Pacific National Exhibition officials got an earful Nov. 22 from Hastings Park neighbours, two months after a weekend hip-hop festival ended in a riot.
The Sept. 17-18 Breakout Festival was also the loudest weekend of the summer for many East Vancouverites who say they can’t enjoy their patios and backyards due to live shows with deep bass and amplified profanity emanating from the PNE Amphitheatre. The venue is earmarked for a $70 million redevelopment by 2026.
“I will not say that there will be no multi-day shows,” PNE president Shelley Frost said to the meeting of 250 people. “I will say that if there are multi-day shows, they would have to hit a particular type of sound genre and there would have to be other considerations. Multi-day events are not necessarily the devil, the types of music that can be played in a festival, like Breakout, was problematic.”
Breakout ended violently after headliner Lil Baby cancelled at the last minute. Tipsters have led Vancouver Police to identify eight of 10 suspects accused of causing tens of thousands of dollars of damage to venue fixtures and food and drink vending kiosks. VPD appealed Thursday for the public to help identify another 15 suspects, who are also accused of taking their violent spree into area neighbourhoods.
Karen Massicotte, the PNE’s vice-president of sales, marketing and business development, said that the Breakout Festival sound team was “extremely difficult to work with” and the festival is not welcome to return to the PNE.
Massicotte explained that when pandemic restrictions ended last spring, the PNE was faced with a pent-up demand from concert promoters to rebook cancelled shows and pent-up demand from the public, which had been without concerts for a couple of years.
The meeting heard a variety of complaints about area residents selling parking, the PNE’s removal of trees, lack of access to parts of Hastings Park during the annual fair and the impact of concert sound on small animals and migratory birds that frequent the Hastings Park Sanctuary.
But the present and future use of the amphitheatre dominated discussion.
Last year, city council approved building a new outdoor venue under a roof on the site of the 1960s era amphitheatre, which was previously used for demolition derby and logging sports shows during the annual fair.
Revery Architecture was hired to design a venue to hold events for crowds of 1,500 to 10,000. The project will happen simultaneously with the long-awaited daylighting of a stream. Massicotte said the intention is for the new venue to appeal to both touring concerts and community festivals.
“By putting in the right infrastructure, we will appeal to a wider range of artists. We will be able to host family shows and other types of events,” Massicotte said. “The purpose of redevelopment is not to over-program it with concerts of the same calibre as we’re hosting now. We want to offer a venue that is inclusive, accessible and vibrant for the community with a positive experience for the neighbourhood.”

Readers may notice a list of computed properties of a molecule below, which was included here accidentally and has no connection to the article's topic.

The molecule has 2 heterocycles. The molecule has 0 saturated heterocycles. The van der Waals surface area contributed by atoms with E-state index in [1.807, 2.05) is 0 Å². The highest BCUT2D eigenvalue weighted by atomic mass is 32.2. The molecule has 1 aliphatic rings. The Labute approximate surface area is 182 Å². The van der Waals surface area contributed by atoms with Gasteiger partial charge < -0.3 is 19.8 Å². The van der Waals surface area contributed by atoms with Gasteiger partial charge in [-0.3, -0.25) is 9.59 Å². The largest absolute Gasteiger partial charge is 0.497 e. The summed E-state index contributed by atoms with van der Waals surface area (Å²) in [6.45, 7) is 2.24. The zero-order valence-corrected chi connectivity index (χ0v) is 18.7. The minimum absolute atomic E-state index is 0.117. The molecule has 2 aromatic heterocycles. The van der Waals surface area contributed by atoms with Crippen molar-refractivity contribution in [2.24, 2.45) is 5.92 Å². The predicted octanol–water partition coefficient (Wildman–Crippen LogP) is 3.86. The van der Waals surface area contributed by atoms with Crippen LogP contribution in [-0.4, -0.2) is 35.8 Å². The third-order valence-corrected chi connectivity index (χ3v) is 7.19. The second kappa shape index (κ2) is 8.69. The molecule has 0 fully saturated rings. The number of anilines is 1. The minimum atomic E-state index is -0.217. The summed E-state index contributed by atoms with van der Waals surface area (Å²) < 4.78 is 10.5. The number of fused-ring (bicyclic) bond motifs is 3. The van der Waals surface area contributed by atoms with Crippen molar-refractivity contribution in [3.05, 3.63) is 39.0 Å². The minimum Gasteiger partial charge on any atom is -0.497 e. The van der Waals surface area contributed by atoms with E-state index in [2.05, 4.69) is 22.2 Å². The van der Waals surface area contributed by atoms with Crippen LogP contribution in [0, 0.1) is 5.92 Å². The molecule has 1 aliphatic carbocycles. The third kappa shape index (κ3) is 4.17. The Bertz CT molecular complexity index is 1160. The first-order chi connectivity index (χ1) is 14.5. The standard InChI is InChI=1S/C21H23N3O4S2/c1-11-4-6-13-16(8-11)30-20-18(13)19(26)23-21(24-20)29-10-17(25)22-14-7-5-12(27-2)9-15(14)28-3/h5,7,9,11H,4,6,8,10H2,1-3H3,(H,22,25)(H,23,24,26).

Damian Doria, founder and acoustics services lead for New Jersey-based Stages Consultants, is the expert hired for the project. He told the meeting that the PNE has directed him to “explore all reasonable methods of reducing sound transmission beyond the audience areas.”
The roof will play a primary role to direct sound to the audience and not the area beyond, he said.
“We’re exploring areas directly around the amphitheatre that can be shaped to further contain soundscapes around its perimeter,” Doria said.
After the roof system and landscape design, he will work with the manufacturer of the house sound system “to keep sound closer to audience members at a pleasing level while not directing as much sound in any other direction.”
Several neighbours suggested the venue be reoriented so that speakers face Hastings Racecourse and the North Shore, though Frost said that was not going to happen.
A neighbour who spoke at the meeting called September’s concert noise “the worst ever” and another said it was “horrendous.” A proponent of the new amphitheatre was pessimistic about PNE management, saying “I don’t think you’re going to be very good stewards about it.”
Ian Gregson, a professional sound engineer and musician, said he heard PNE concert sound travel for the first time to his home of 28 years near Adanac Park.
“It got my attention,” said Gregson.
He said the selection of bands or music is key in avoiding a repeat of the Breakout riot.
“Those kids were pissed off, and they had a lot of energy to expend and this is where it all took part,” Gregson said.
As for a new venue, he suggested the PNE take its inspiration from the design of the Expo Theatre. The open air Expo 86 venue had a fixed roof and sound mitigation measures.
“The city is dying,” he said. “Its soul is being lost, music venues are disappearing, left, right and centre, just because of higher prices for clubs, for venues.”
Plans for interim sound mitigation at the existing PNE Amphitheatre are scheduled to be presented to the Dec. 1 open meeting of the PNE board, under new chair Coun. Sarah Kirby-Yung.
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